Hooper and Colleagues Develop Technique that Improves Assessment of American Sign Language Students
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Hooper and Colleagues Develop Technique that Improves Assessment of American Sign Language Students

Article about Simon Hooper's work in developing software for ASL training

by Joe Savrock (February 2009)

Hooper_Simon.JPGThe demand for courses in American Sign Language (ASL) at the postsecondary level has greatly increased over the past ten years. In response to higher demand, a large number of universities now offer ASL as part of their curricula.

Assessing and documenting the performance of ASL learners can be a burdensome task for instructors. Assessment often involves a time-consuming evaluation of video recordings of the students. The duration of the process often delays feedback from the instructors and limits learners’ self-reflection time.

A Penn State researcher and colleagues from the University of Minnesota have developed an innovative software program that streamlines the process of assessing ASL learner comprehension. The technology, known as Avenue ASL, improves the analysis of student-performance videos.

Simon Hooper, Penn State associate professor of instructional systems, worked with University of Minnesota researchers Charles Miller and Susan Rose and Penn State graduate student Michale Montalto-Rook to develop the innovative software package. Avenue ASL is an Internet-based system designed to capture, evaluate, and manage ASL learner performance. The system promises to transform the practice of e-assessing ASL learners.

Avenue ASL offers a distinct advantage over traditional assessment methods. “Instead of waiting for weeks to receive feedback, students can now receive feedback in days, if not hours,” explains Hooper. “That feedback is often ‘signed’ by the instructor, instead of being written in English on note cards, which reinforces the notion of the ‘immersion experience’ in language education.”

Miller, Hooper, and Rose describe the Avenue ASL e-assessment environment in an article published recently in the peer-reviewed journal Learning, Media and Technology (vol. 33, no. 3, 2008). The article recaps a prototype study conducted in 2006, in which Hooper and his colleagues implemented the software package to assess 640 ASL students at the University of Minnesota.

The Avenue ASL accommodates both the students and the instructor in four different layers of the software environment:

Capture layer: In a video recording phase, the student undertakes one of three assessment tasks: story-retell, photo description, or picture naming. In a story retell, the student watches a short ASL video narrative that is signed by an expert ASL actor. The student then signs the story back to a webcam for archival and evaluation.

Evaluation layer: The instructor uses an assessment screen that simultaneously displays three videos: a task-media video, a student-performance video, and an instructor-feedback video. In addition, numerical and textual evaluation data are displayed on screen.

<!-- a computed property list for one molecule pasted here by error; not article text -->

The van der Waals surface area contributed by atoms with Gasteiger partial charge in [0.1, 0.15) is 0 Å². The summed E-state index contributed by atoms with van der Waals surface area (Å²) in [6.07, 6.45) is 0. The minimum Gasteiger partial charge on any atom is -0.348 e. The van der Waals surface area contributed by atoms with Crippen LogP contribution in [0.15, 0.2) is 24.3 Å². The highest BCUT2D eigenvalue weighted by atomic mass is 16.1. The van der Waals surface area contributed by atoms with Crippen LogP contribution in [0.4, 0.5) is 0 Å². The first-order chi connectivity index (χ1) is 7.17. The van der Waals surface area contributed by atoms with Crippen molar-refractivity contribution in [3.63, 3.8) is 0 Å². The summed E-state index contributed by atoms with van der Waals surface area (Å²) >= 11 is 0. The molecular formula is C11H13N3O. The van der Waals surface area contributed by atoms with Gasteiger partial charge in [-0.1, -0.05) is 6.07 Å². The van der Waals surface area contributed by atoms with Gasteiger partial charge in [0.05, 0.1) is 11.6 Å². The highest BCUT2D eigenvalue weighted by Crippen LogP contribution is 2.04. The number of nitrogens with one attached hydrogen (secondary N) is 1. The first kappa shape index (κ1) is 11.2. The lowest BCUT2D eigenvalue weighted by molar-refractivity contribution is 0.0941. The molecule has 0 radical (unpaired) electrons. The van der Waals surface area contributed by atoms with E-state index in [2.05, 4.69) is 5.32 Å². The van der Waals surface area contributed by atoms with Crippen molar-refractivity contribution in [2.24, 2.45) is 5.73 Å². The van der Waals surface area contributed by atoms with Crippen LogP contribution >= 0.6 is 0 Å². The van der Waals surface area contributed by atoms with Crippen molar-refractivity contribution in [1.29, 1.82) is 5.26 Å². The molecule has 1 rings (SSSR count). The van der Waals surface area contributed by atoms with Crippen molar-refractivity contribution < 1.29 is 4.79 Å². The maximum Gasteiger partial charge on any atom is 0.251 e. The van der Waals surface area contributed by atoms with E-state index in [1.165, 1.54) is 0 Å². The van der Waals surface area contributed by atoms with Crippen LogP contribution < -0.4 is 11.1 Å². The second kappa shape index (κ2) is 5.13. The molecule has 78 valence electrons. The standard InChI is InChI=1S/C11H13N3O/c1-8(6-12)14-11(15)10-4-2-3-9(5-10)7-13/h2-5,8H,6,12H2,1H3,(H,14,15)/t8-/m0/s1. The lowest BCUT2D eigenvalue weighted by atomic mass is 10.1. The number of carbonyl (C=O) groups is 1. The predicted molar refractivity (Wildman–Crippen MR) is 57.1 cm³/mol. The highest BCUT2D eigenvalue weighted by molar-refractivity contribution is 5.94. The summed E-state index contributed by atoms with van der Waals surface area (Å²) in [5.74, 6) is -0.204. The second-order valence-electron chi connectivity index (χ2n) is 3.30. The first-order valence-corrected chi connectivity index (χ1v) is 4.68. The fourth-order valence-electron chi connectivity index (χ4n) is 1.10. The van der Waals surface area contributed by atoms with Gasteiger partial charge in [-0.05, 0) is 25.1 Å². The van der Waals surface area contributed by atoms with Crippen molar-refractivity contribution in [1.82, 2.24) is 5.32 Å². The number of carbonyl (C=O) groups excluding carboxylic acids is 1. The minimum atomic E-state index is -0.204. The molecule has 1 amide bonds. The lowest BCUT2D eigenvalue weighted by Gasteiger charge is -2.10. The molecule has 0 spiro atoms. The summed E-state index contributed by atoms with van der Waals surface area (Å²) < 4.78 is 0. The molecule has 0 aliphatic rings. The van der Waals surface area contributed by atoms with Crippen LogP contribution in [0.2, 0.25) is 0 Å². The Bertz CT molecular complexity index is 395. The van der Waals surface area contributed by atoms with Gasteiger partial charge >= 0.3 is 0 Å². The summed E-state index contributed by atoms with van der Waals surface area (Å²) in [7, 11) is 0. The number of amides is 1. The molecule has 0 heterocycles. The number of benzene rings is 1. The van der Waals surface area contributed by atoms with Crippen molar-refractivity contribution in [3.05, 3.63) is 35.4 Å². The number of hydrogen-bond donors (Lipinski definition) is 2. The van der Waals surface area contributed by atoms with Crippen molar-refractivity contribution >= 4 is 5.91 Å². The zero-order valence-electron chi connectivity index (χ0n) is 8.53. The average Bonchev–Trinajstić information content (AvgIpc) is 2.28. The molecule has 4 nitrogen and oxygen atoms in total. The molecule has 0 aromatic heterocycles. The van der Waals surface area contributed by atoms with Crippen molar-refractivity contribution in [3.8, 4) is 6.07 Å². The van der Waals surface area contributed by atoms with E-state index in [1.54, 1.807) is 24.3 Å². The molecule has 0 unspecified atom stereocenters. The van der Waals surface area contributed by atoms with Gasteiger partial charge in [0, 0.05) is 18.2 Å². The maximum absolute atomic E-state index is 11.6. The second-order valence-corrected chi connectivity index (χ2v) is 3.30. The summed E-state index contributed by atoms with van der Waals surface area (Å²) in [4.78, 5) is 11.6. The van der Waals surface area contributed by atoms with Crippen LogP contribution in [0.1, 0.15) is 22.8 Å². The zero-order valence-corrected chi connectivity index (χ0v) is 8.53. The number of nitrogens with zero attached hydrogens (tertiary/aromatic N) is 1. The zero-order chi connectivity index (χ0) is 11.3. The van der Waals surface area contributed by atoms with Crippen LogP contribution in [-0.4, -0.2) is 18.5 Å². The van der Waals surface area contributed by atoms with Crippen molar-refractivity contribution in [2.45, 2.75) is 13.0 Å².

Coordination layer: This course-management and student-management tool features a newly developed Learner Management System (LMS). The LMS allows the instructor of each course to create multiple course sections, and within each section to add multiple students. The LMS effectively sets up an integrated electronic grade book that helps instructors access student performance videos and record assessment data and feedback.

Student portfolio layer: Using a newly designed Progress Visualization Tool (PVT), students can view a record of their ongoing performance. They can check their progress relative to their prior performances; they also can compare their work with the performance of classmates as well as students enrolled in other current and previous ASL sections.

In a follow-up survey, the students reported greater satisfaction with the Avenue ASL package than with traditional videotaping approaches. They felt that the software is more efficient; they stated that they would recommend the software to students of future ASL classrooms.

“Although Avenue ASL was initially designed to improve assessment efficiency, it has evolved into a system that provides students with the opportunity to practice ASL in a way that has not been previously possible,” notes Hooper. “We are finding that use of the system transforms the way ASL is taught.”

Avenue ASL has been gaining attention at universities nationwide. Hooper notes that more than 1 million videos now have been used in student assessments.

Hooper sees a growing demand for Internet-based ASL e-assessments. “Technology allows not simply for tests to be administered and assessed efficiently,” he says. “Considerable power comes from the ability to capture and track data on student performance. These data can be used to make important instructional decisions that impact student progress. Technology allows students to be monitored closely and support to be provided where appropriate to enhance student learning.”

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The Penn State College of Education serves approximately 2,800 undergraduate and 1,200 graduate students each year. The College prepares administrators, counselors, psychologists and researchers, as well as P-12 teachers in 21 different specialty areas. U.S. News & World Report ranks ten of the College's graduate programs in the top 20 of their respective program rankings, with five programs in the top 10. The College is known nationally for its education research and outreach, housing such centers as the Center for the Study of Higher Education, the Center for Science and the Schools, and the Mid-Atlantic Center for Mathematics Teaching and Learning.

For more information on Penn State's College of Education, contact EdRelations@psu.edu, call 814-863-2216, or visit www.ed.psu.edu.